No wonder.

When I started CoreXT and then BuildTracker we pushed every team as far away from Visual Studio as possible.

When I sat down with a bunch of very senior people from VS offering hundreds of developers from the CoreXT community on a plate and asking to push MsBuild harder internally, I got an unpleasant push back as it would not align with some obscure core objectives.

People make all the difference.

Anonymous said...

Yes, Microsoft does seem to be on the demise, but can Google really catch them? They don't even have an OS.

You left out the word "yet".

Anonymous said...
This comment has been removed by a blog administrator.
Who da'Punk said...

That comment I just deleted half had something to say and then it devolved pretty quickly.

If you got something to say and you want to name call, too, please hold the name calling for your own blog so that I don't have to waste time blowing your comment away.

TheKhalif said...

All of this has been really interesting and I wish I had the RTM now to see if it's that bad. I have worked with projects since Beta2 and have had a few problems like the Source View in ASP would stop allowing editing and I would have to restart, and some things were dog slow, but generics, anonymous methods, nullable types, Master Pages and the new declarative data source model are reason enoug to work around any non-destructive issues. 43 million lines of code is a lot. Of course data loss should never be in an RTM, and a product that costs as much as a good PC should NOT need restarting, but the fact that I have yet to hear about data loss means that some of us are still beta testing rather than using it the way you would if designing something "real."

Again, I am not excusing bugs in a dev product but I can't say what the RTM is like and I reallyhope it's not as bad as all that. I should have it in a few weeks and will definitely complain if I have any major issues with usability.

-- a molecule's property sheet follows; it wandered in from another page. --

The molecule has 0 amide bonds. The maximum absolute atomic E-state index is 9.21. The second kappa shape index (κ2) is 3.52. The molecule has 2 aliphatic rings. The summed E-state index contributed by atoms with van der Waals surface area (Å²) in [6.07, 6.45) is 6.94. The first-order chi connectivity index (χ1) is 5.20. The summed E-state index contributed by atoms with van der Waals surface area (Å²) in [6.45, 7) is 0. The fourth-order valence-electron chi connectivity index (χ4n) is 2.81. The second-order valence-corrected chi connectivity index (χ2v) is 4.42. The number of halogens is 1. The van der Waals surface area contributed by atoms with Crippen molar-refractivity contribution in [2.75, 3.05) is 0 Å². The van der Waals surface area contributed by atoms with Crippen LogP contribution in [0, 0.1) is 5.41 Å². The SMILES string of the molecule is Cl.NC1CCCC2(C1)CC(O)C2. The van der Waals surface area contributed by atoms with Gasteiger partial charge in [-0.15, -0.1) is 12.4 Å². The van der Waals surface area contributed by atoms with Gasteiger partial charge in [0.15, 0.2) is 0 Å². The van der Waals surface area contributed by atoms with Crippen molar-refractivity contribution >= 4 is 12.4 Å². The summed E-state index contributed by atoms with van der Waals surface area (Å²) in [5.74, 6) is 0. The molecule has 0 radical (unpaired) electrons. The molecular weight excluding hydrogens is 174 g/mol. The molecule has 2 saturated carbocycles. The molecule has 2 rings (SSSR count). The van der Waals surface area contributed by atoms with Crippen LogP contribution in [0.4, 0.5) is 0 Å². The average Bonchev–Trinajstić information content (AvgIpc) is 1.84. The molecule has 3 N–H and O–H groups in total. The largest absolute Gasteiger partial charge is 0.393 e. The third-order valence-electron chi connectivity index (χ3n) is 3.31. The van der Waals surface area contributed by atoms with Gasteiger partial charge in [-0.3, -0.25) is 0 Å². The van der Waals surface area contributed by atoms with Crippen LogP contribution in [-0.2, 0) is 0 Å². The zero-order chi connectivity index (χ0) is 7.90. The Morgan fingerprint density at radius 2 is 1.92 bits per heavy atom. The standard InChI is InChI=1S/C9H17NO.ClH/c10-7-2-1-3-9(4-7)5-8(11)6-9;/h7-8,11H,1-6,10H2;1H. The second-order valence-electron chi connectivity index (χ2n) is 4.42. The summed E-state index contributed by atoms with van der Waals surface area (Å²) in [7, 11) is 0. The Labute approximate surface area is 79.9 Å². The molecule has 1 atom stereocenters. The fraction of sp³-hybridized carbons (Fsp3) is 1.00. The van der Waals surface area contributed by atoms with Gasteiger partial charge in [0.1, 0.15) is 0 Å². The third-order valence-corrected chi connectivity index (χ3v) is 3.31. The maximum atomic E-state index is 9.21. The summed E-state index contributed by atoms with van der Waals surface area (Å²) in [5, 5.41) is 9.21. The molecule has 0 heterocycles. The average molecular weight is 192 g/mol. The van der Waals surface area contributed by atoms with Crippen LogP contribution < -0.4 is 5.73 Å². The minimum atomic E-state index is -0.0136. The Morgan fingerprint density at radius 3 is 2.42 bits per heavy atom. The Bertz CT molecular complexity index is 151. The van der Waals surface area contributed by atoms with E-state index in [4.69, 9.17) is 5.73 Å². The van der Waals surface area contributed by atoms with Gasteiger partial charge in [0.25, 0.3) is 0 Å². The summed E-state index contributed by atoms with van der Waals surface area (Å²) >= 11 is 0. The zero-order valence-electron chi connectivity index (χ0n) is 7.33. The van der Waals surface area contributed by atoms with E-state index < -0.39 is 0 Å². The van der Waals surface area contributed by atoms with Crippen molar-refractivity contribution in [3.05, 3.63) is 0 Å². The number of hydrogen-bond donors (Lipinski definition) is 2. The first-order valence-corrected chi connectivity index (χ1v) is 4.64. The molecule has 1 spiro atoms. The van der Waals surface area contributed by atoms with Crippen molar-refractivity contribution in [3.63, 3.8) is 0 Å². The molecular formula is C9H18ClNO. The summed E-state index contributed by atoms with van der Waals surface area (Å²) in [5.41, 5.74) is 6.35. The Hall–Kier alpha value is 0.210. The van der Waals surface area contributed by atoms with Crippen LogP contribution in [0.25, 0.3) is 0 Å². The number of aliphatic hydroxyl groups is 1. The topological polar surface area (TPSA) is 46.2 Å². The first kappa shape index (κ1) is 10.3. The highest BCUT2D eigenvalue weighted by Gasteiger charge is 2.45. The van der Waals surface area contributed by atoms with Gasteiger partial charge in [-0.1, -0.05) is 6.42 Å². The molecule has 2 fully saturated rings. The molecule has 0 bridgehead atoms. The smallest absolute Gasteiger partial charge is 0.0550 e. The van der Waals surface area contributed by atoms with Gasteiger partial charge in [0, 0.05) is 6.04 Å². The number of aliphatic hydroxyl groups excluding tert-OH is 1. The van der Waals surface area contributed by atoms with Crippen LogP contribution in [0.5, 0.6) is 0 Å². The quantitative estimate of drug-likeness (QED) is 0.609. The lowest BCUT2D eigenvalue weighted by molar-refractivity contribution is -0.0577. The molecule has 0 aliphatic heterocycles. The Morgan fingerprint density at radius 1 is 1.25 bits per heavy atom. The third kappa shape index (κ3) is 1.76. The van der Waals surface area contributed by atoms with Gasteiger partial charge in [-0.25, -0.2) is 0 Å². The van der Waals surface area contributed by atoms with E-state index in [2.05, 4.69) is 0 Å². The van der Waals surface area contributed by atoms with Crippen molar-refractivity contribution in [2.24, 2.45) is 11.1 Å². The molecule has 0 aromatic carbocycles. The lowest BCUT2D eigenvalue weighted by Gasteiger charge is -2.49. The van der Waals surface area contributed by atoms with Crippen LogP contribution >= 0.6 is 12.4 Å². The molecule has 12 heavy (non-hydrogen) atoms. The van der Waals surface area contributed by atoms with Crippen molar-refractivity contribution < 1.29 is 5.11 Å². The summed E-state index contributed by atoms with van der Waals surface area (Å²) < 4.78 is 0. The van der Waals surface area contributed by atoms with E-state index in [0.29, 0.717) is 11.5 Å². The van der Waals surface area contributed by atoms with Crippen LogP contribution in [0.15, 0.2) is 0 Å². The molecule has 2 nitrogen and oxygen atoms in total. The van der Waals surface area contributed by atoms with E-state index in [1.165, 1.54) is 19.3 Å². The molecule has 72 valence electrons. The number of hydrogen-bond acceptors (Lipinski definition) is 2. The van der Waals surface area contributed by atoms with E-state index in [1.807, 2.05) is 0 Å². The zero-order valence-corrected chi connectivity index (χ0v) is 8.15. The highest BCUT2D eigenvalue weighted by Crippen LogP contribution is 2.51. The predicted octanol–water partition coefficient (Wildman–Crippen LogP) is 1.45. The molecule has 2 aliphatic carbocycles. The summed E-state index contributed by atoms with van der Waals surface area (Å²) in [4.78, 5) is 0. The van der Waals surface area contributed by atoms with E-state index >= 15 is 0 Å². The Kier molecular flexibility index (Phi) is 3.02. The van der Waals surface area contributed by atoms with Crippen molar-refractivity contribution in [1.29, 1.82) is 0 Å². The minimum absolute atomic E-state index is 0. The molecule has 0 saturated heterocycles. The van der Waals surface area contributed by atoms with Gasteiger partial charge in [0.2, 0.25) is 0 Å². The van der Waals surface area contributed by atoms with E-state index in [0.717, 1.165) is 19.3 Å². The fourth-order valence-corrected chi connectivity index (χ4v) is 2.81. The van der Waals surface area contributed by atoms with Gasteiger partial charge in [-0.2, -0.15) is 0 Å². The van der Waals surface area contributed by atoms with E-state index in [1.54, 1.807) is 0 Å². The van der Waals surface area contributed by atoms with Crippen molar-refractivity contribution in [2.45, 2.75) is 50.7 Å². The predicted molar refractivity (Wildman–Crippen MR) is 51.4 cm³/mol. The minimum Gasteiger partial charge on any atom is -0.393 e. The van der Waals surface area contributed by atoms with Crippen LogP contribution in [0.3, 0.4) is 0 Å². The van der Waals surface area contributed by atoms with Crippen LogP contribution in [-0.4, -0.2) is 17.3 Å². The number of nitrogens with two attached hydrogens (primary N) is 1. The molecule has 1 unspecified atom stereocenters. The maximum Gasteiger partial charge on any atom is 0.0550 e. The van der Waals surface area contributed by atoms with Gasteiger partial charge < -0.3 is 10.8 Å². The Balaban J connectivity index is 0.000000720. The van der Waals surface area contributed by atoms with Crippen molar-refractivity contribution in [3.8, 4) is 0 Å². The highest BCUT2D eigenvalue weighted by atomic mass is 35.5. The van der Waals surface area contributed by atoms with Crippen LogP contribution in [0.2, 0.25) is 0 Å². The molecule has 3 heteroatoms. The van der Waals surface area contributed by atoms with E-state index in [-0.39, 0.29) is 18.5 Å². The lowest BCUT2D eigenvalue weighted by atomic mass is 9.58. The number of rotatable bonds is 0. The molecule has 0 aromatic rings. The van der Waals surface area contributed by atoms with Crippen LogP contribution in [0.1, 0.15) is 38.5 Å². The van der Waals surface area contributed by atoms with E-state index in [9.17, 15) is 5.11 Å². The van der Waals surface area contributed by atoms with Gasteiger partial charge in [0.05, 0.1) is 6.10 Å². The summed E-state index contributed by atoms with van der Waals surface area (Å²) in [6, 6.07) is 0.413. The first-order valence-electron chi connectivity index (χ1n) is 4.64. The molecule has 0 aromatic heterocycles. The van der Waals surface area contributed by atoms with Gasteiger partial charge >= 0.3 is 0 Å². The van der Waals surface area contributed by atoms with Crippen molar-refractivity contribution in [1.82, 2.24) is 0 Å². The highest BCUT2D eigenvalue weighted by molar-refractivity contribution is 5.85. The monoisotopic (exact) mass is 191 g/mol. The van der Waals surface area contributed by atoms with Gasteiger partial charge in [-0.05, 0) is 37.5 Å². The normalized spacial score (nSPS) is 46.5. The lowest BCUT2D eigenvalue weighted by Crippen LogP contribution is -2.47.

Anonymous said...

http://blogs.gotdotnet.com/johnmont/archive/2005/10.aspx

Yesterday, our customers signed off on our release candidate. In case you don't know, the VS and .NET Framework development teams have a customer board building applications on our beta software and we need them all to say we're good to go before we can ship (or to tell us that their development schedule doesn't allow them to upgrade to the latest release candidate and thereby excuse themselves from the process). So yesterday we got the signoff from the 24 customers (any one of whom can stop our ship cycle).

These customers had a pretty substantial impact on the product, including uncovering some notable 64-bit CLR issues, and we owe them a big thanks.

Anonymous said...

"I have been using VS since VB1, way back in 1991. - Mitch"

Mitch - VB1 was not visual studio ... visual studio came about from VC++ (msdev) whilst combined with Visual Interdev and the other languages (VJ++) circa 1995 to support sweeper.

Mitch Barnett said...

Re: 1 & 6) I dare you to say something positive about VS 2005.

(ahem...) It installed so incredibly fast compared to the past I thought there was an install bug!

Thank you for saying something positive! ;-) What about Software Factories, DSL’s GAT, etc., Are those not the real “positive” innovations in the IDE?